|Greek oregano, starting her new growth|
Staying on the same land for consecutive years brings not only the gift of familiarity, but also the offering of perennials. Ahhh, perennials. These amazing little plants keep enough life in their roots to withstand our Midwestern winters, and as soon as the soil warms, they miraculously awaken. Their hardiness never ceases to amaze us.
This year they seem especially remarkable, as it's our first year seeing the resurrection of our own perennial herbs. There are truly few greater pleasures. Chives and oregano are already waking up from their months-long hibernation. With luck lavender, mint, and winter savory (among others) won't be far behind. As for perennial berries, strawberry plants will arrive in the next couple weeks, which we will plant and establish so that the CSA can eat, fresh, local, pesticide-free berries as soon as next spring and then for years to come. Perennials. Godsend. It's really as simple as that.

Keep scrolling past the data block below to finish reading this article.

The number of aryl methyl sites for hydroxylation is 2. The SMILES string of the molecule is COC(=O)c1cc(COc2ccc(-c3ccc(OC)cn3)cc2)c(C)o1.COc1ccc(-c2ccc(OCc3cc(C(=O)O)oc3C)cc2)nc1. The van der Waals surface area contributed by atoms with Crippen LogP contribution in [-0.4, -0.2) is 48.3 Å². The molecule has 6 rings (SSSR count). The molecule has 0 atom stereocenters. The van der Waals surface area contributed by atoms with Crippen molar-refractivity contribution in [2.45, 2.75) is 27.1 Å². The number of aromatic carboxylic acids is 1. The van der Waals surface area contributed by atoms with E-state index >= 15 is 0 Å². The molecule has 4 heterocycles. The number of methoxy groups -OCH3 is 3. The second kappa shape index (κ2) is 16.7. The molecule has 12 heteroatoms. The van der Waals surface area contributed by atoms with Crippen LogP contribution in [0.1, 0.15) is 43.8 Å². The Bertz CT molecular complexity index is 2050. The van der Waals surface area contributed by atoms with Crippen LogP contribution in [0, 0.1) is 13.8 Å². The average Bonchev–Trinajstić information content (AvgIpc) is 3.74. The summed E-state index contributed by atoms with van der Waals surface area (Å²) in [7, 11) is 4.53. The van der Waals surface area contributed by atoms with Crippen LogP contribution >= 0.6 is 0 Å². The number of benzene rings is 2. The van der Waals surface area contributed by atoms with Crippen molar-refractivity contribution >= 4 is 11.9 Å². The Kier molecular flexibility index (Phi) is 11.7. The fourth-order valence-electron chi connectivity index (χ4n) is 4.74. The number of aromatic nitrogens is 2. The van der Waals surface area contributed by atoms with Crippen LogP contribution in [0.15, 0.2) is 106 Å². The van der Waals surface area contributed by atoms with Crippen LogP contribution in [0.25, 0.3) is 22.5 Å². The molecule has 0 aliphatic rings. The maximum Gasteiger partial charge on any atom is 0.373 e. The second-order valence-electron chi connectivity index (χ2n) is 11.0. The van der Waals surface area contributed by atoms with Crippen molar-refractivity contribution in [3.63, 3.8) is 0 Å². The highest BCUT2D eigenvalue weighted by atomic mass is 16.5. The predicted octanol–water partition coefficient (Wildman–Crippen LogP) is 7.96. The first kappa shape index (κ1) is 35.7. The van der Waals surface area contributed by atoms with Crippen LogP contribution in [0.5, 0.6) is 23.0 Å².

In addition to perennials, we have our very first crop of garlic which is currently sprouting beneath its protective winter blanket of straw. Soon they will be poking their first leaves through toward the sunlight, before shooting up into the sky and turning into large, beautiful stalks. Garlic scapes will curl, signaling it is time to harvest these tender delicacies. And, underground, the garlic cloves will continue to size up as the season progresses. Life on the farm can feel magical at times.
Maybe the most excellent of all the news is that we were able to plant spinach and pea seeds in the field about a week and a half ago, which is the earliest we've ever been able to get in the field in Illinois. Spinach and peas are notorious cool-weather plants, so the earlier we can get them going, the happier they'll be, and the more ready they'll be for the first CSA share in mid-June. We've got two different varieties of spinach and two kinds of deliciously sweet snap peas waiting to sprout out there.
Despite the unknowns that we, and all farmers, face each season, the gifts of perennials and garlic make the spring feel hope-filled and a tad more secure. They are life in a barren field. We hope you'll come and take part in the bounty we speak of! Nab a share here, friends.